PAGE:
Preliminary data on the 2018-19 UC transfer and freshman admits indicates an 8 percent increase in admission of transfer applicants, as well as a slight increase in admission of historically underrepresented groups and first-generation students.
While the proportion of transfer students and freshman admits from underrepresented groups remained at 38 percent systemwide, UC Berkeley’s percentage increased. Although there were incremental increases in the campus’s number of Latinx and Black admits, there were slight decreases in the campus’s Native American and Pacific Islander admit numbers, according to data from the UC Office of the President, or UCOP.
“While we would like to see even greater numbers, we are pleased that the data show that we are generally moving in the right direction on those fronts,” said campus spokesperson Janet Gilmore in an email. “There is more work to do, including on the American-Indian student front, where we have not seen a sustained increase in admission numbers.”
Gilmore also said in an email that the overall number of admissions for freshmen and transfers decreased because of the cap on out-of-state enrollment.
The campus is committed to making sure the admission pool represents all of California through outreach in the form of high school visits and college fairs, according to Gilmore. Additionally, campus officials partner with student organizations that focus on K–12 outreach, such as recruitment and retention centers.
Richard Pulvera, executive director of the Pilipinx Academic Student Services, or PASS, and a rising campus senior, said he was happy to see an increase in transfer applicants, affirming to him that the university is committed to “supporting community college as a viable and valid route to higher education.”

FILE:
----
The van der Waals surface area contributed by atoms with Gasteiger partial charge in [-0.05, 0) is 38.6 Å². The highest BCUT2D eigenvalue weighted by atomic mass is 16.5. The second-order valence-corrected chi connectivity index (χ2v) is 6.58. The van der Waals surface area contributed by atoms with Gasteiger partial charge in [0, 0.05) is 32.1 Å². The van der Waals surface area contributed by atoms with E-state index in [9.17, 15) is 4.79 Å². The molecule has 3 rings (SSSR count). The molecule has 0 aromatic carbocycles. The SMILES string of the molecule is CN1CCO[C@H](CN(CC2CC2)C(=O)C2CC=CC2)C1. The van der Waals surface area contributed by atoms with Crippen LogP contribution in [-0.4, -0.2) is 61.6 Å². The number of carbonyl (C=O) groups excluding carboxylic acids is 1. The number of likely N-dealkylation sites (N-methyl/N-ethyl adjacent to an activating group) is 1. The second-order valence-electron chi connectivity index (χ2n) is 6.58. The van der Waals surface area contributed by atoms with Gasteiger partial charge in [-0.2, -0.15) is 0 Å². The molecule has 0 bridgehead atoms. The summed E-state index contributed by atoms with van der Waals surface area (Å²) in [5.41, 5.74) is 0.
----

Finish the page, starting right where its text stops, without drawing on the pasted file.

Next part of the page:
PASS, alongside other groups within the bridges Multicultural Resource Center, such as the Black Recruitment and Retention Center, or BRRC, engage in community outreach to inspire young students to strive for higher education, whether that be at UC Berkeley or any higher education institution, according to Pulvera.
BRRC reaches out to hundreds of students every year in the form of statewide outreach trips, as well as on- and off-campus events, such as overnight stays, according to rising campus junior and BRRC Recruitment Director Blessing James.
“BRRC plays a large role in introducing the world of UC Berkeley and higher education to (Black students),” James said in an email. “If not us, then no one would. Although we do rely on staff occasionally, this work is all student-run.”
According to James, the administration could do more to improve these numbers. As organizations within bridges work on tight budgets, James believes that a bigger budget and more administrative support would lead to more recruitment.
“For our organization specifically, we have watched our numbers crawl and the low percentage is evident on our campus through lack of visibility and resources,” James said in an email. “It is hard for our organization in particular to see other numbers continue to rise rather quickly and then look to the percentages of Black and Native American students (for example) crawl or even stagnate.”